Laser bird deterrent increases crop revenue by 33%

Oct. 26, 2017
Since adopting the laser as a bird deterrent solution, the blueberry farm each year saves around $100,000 dollars.

A new automated laser provides successful bird deterrent results after a few months of use at a blueberry farm in Oregon. Since adopting the laser as a bird deterrent solution, the blueberry farm each year saves around $100,000 dollars and increases revenue by 33%. Justin Meduri, farm operations manager at Meduri Farms in Jefferson, OR has a 168 acre that has suffered damage to approximately 25% of the overall potential crop volume.

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The automated laser from Agrilaser Autonomic via local solutions integrator Oregon Vineyard Supply is used at blueberry farms around the world such as John Benson in Australia and the blueberry research farm of Oregon State University. There are 6,000 users of the laser technology worldwide. Justin was intrigued by the possibility of the laser and leased the systems for the season from June until October. "It has been a success story ever since," he reports.

The laser bird deterrent technology takes advantage of a bird's natural instincts. Birds perceive an approaching laser beam as a predator and take flight to seek safety. Meduri Farms installed 6 Agrilaser Autonomics equipped with solar panels at the outer areas of his farm projecting on the blueberry bushes in order to prevent birds from coming near the bushes. "Previously we had to work hard to keep the birds away. Last year before the lasers, we experienced the highest damage incurred by birds ever. Now with the lasers, we don’t even have to worry about itwe simply have no issue anymore." As a result of the bird deterrent lasers, Meduri Farms each year saves 578,713 lbs of blueberries worth $99,733.

According to research done by numerous US universities, American fruit growers lose tens of millions of dollars each year as a result of birds damaging crops and ineffective bird repelling methods. Oregon and Washington have the biggest blueberry crop damage caused by birds per hectare. The damage per hectare for blueberries equals to $4,571 for Oregon and is calculated at $11,238,095 for the entire state. Current yield-loss percentage due to bird damage in blueberry production in Oregon is the highest among other states and is on average 18.2%. The birds responsible for damage to blueberry crops include American Robins, European Starlings and Blackbirds.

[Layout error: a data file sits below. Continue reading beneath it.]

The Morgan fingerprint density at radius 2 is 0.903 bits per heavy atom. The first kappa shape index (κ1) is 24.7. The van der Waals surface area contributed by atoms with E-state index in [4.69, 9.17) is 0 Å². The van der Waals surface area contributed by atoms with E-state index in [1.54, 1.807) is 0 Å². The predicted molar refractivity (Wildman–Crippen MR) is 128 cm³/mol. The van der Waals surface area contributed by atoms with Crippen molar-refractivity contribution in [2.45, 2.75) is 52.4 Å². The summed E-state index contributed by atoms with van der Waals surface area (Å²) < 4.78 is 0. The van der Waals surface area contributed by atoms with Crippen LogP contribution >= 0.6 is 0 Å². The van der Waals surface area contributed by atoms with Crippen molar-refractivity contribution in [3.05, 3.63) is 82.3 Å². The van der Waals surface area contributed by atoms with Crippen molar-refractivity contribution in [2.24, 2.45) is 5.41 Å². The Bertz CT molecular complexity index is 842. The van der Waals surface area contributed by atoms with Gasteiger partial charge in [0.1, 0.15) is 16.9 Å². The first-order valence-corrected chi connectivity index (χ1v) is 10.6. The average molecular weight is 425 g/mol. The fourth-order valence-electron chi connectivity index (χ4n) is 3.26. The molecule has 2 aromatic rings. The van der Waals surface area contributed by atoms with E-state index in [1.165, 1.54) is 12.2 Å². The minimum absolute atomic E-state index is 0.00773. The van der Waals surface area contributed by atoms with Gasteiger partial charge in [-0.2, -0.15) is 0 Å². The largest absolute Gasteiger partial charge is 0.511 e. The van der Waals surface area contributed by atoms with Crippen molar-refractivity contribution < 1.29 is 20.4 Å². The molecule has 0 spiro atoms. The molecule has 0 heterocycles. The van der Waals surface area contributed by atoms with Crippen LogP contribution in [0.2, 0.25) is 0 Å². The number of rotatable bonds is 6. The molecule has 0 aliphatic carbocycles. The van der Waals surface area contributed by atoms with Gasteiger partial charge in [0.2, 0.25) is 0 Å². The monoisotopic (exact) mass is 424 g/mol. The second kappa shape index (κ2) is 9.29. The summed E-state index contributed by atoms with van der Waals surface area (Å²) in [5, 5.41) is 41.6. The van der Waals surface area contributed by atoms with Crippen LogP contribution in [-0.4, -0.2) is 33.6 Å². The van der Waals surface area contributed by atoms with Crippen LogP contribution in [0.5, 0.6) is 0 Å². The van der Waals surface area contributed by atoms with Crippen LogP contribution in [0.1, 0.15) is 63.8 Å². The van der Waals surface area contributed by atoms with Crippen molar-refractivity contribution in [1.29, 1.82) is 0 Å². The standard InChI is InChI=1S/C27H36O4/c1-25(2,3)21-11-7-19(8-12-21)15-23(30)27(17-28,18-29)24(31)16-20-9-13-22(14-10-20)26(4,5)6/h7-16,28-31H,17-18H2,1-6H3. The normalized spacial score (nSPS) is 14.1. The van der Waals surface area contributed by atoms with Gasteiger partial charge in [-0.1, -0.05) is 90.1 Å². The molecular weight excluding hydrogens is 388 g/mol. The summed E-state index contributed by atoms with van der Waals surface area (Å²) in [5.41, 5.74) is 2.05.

Bird Control Group ( provides innovative products to keep birds at a distance from commercial activities, ensuring a safer working environment and a highly effective way of damage prevention. The World Wildlife Fund awarded one of the products of Bird Control Group for innovation, effectiveness and animal friendliness.

SOURCE: Bird Control Group;

About the Author

Gail Overton | Senior Editor (2004-2020)

Gail has more than 30 years of engineering, marketing, product management, and editorial experience in the photonics and optical communications industry. Before joining the staff at Laser Focus World in 2004, she held many product management and product marketing roles in the fiber-optics industry, most notably at Hughes (El Segundo, CA), GTE Labs (Waltham, MA), Corning (Corning, NY), Photon Kinetics (Beaverton, OR), and Newport Corporation (Irvine, CA). During her marketing career, Gail published articles in WDM Solutions and Sensors magazine and traveled internationally to conduct product and sales training. Gail received her BS degree in physics, with an emphasis in optics, from San Diego State University in San Diego, CA in May 1986.

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